Thursday, April 14, 2016

Quirky Things Part 5 - The last of the series!

This is the last in the series of Quirky Things.......  I jotted these things down while I was in Habanero so I could share them with you.   It's been fun to write and remember these events.  I hope you've enjoyed reading these blogs and it's shed a little light on life in Habanero.

Here in America I have a few little things that don't work properly around my house but for the most part everything works as expected.   Key word in relating to these differences is expectations!  Mine are always different than the reality of Habanero.

So you know when I go to Habanero to prepare for a team part of what I do is get everything up and running for the team as best I can.  The tropical environment is hard on equipment and the quality of work plays into how things work as well.  There are 3 things to fix on the doors.  1) There's just a padlock on the new door and the 2 pieces that you lock together don't line up well, so it was very difficult for me to slide them apart.  2) We need a deadbolt  3) We need a lock on the new bedroom door.

Yanet arranged for a man to come do the work and he is well known and is "very, very good".  In Habanero there is no Angie's List, it's Yanet's List!  He comes in the morning around 8:30am.  He has to weld the new deadbolt on the door so he needs power.  He hands me a cord through the window.  I look at the end and there is no plug in just two stripped wires.  I smile at him and motion for him to come in and hook it up.  He puts the wires in the socket and welds the new lock.  I ask if there is anything else he needs, he says no so I secure the rest of the house and leave to go to the school.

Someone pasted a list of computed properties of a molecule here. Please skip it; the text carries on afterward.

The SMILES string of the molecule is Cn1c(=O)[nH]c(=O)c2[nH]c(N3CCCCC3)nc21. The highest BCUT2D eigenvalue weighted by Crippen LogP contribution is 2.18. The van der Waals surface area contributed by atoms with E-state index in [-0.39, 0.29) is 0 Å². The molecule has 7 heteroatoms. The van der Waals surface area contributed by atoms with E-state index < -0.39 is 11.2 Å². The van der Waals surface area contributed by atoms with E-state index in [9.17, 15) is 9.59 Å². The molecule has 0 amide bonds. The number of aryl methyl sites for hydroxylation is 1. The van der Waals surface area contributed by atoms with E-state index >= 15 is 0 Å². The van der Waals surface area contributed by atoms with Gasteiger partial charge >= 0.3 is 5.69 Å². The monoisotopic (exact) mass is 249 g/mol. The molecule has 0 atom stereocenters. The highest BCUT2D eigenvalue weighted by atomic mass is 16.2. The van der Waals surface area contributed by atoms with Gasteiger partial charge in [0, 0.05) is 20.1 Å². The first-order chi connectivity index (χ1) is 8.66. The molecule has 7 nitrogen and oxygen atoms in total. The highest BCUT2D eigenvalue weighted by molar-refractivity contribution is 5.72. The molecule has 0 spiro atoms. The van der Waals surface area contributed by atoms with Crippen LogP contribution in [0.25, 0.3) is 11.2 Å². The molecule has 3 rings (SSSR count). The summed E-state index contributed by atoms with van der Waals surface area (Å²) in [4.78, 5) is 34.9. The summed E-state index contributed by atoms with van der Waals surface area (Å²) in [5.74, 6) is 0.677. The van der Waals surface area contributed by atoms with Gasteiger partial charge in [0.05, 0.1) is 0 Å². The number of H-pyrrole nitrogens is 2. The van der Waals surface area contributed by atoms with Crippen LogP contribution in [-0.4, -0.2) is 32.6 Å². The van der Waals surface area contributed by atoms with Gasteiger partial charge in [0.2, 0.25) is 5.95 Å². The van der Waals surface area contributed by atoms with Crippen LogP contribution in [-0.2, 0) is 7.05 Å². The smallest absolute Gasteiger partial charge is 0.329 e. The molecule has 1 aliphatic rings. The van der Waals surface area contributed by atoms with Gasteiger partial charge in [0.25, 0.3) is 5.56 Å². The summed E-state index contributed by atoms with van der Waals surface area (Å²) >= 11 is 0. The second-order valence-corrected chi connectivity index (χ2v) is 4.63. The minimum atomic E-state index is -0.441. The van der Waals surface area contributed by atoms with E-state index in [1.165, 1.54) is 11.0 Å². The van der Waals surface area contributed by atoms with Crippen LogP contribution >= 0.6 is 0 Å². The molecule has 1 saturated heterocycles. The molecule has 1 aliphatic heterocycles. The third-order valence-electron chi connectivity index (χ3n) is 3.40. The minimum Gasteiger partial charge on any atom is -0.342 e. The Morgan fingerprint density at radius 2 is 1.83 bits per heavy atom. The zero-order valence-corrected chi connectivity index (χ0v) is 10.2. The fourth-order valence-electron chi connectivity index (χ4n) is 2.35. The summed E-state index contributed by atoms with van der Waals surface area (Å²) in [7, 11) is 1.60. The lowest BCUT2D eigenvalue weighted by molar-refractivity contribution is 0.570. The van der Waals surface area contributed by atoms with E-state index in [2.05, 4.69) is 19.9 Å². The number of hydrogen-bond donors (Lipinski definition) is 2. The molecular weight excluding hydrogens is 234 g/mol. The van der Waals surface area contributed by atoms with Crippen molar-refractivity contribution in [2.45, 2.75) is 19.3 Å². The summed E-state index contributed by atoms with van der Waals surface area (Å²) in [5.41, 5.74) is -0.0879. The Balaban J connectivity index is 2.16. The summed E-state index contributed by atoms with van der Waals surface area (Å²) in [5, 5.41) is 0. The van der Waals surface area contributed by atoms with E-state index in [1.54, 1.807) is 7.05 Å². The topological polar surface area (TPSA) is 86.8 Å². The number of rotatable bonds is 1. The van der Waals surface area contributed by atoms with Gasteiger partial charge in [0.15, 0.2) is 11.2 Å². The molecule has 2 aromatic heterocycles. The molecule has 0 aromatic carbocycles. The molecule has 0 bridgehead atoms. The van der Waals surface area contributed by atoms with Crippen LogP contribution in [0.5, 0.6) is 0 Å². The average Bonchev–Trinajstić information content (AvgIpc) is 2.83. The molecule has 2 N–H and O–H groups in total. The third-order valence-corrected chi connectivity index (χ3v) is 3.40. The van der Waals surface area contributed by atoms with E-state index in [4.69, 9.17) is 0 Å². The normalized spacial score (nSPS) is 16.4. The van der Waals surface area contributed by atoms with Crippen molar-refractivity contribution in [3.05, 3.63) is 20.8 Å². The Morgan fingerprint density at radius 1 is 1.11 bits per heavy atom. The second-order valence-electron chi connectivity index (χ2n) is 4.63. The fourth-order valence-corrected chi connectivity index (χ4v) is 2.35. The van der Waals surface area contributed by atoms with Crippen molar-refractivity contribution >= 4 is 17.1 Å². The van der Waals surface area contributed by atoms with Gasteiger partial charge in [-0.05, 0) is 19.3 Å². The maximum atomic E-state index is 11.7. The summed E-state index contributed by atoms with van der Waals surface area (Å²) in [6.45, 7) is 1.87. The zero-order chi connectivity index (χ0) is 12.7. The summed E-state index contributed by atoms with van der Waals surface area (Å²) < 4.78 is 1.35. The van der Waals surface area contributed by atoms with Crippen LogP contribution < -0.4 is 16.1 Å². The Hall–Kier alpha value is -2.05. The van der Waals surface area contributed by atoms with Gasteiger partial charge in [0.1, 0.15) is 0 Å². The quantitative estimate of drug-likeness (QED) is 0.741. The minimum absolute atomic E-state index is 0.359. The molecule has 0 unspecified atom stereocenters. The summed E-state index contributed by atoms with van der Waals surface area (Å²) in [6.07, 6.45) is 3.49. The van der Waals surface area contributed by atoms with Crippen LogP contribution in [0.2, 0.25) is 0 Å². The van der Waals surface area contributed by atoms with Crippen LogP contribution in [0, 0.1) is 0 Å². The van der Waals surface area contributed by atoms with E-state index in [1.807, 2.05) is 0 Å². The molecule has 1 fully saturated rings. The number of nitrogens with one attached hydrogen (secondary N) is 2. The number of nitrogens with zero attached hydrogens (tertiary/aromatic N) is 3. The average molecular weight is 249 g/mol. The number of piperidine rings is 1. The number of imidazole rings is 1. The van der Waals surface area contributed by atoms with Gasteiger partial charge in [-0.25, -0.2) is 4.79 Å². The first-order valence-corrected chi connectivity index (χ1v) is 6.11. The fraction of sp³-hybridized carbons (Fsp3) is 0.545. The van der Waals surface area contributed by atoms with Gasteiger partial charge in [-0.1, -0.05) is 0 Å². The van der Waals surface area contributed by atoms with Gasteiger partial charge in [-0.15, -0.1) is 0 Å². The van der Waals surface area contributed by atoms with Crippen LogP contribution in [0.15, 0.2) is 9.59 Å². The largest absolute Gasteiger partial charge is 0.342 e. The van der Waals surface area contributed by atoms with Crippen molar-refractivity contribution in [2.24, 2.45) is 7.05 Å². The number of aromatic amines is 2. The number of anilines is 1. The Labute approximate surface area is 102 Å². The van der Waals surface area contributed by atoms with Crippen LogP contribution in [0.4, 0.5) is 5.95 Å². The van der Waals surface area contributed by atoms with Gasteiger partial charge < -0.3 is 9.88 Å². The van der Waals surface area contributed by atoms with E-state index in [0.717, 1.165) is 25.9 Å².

A couple hours later when I return he is still working on the bedroom lock.  It's 4pm by the time he is finished.  I have supplied all the materials so I just need to pay for his labor, I ask him how much and he says 700 pesos. Approx $15 for him and his helper.  He also had come to the house the day before to tell me what I needed to purchase for the job.  So $15 for 2 men all day + an extra trip was reasonable. We say goodbye.

Later that night Yanet comes over and we inspect the work. Hmmm....... the new deadbolt works perfectly but the 2 pieces that go together for the padlock still don't fit - I now actually need a hammer to smack them apart.  We look at the bedroom door, lock looks good, but the lock doesn't actually lock.  Bummer for us, because once you buy something in this country you own it weather it works or not. But don't get me wrong, I'm thankful for the doors and locks, we have no lovers and no poopers back there!

Among other things that didn't work on my arrival, the water tank on the roof overfills, the refrigerator didn't work, the washing machine was broken and one fan didn't work.

As they say, welcome to the Dominican Republic!  For you here in America "count your blessings!"